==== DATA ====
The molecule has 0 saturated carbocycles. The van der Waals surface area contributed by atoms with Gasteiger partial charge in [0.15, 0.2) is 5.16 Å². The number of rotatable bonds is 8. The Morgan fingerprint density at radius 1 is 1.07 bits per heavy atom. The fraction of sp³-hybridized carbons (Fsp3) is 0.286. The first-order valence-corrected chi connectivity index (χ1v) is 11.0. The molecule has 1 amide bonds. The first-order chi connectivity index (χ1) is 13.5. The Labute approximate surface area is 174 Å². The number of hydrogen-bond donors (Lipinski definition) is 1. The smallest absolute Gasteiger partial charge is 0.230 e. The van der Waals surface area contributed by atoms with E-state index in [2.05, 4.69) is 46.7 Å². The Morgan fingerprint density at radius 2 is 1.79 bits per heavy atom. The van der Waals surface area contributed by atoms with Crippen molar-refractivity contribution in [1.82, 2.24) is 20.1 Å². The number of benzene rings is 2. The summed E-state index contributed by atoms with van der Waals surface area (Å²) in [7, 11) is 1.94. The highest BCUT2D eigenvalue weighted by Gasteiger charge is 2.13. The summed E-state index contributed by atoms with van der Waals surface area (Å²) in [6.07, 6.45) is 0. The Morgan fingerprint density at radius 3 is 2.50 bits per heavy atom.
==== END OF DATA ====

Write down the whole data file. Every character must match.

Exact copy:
The molecule has 0 saturated carbocycles. The van der Waals surface area contributed by atoms with Gasteiger partial charge in [0.15, 0.2) is 5.16 Å². The number of rotatable bonds is 8. The Morgan fingerprint density at radius 1 is 1.07 bits per heavy atom. The fraction of sp³-hybridized carbons (Fsp3) is 0.286. The first-order valence-corrected chi connectivity index (χ1v) is 11.0. The molecule has 1 amide bonds. The first-order chi connectivity index (χ1) is 13.5. The Labute approximate surface area is 174 Å². The number of hydrogen-bond donors (Lipinski definition) is 1. The smallest absolute Gasteiger partial charge is 0.230 e. The van der Waals surface area contributed by atoms with E-state index in [2.05, 4.69) is 46.7 Å². The Morgan fingerprint density at radius 2 is 1.79 bits per heavy atom. The van der Waals surface area contributed by atoms with Crippen molar-refractivity contribution in [1.82, 2.24) is 20.1 Å². The number of benzene rings is 2. The summed E-state index contributed by atoms with van der Waals surface area (Å²) in [7, 11) is 1.94. The highest BCUT2D eigenvalue weighted by Gasteiger charge is 2.13. The summed E-state index contributed by atoms with van der Waals surface area (Å²) in [6.07, 6.45) is 0. The Morgan fingerprint density at radius 3 is 2.50 bits per heavy atom.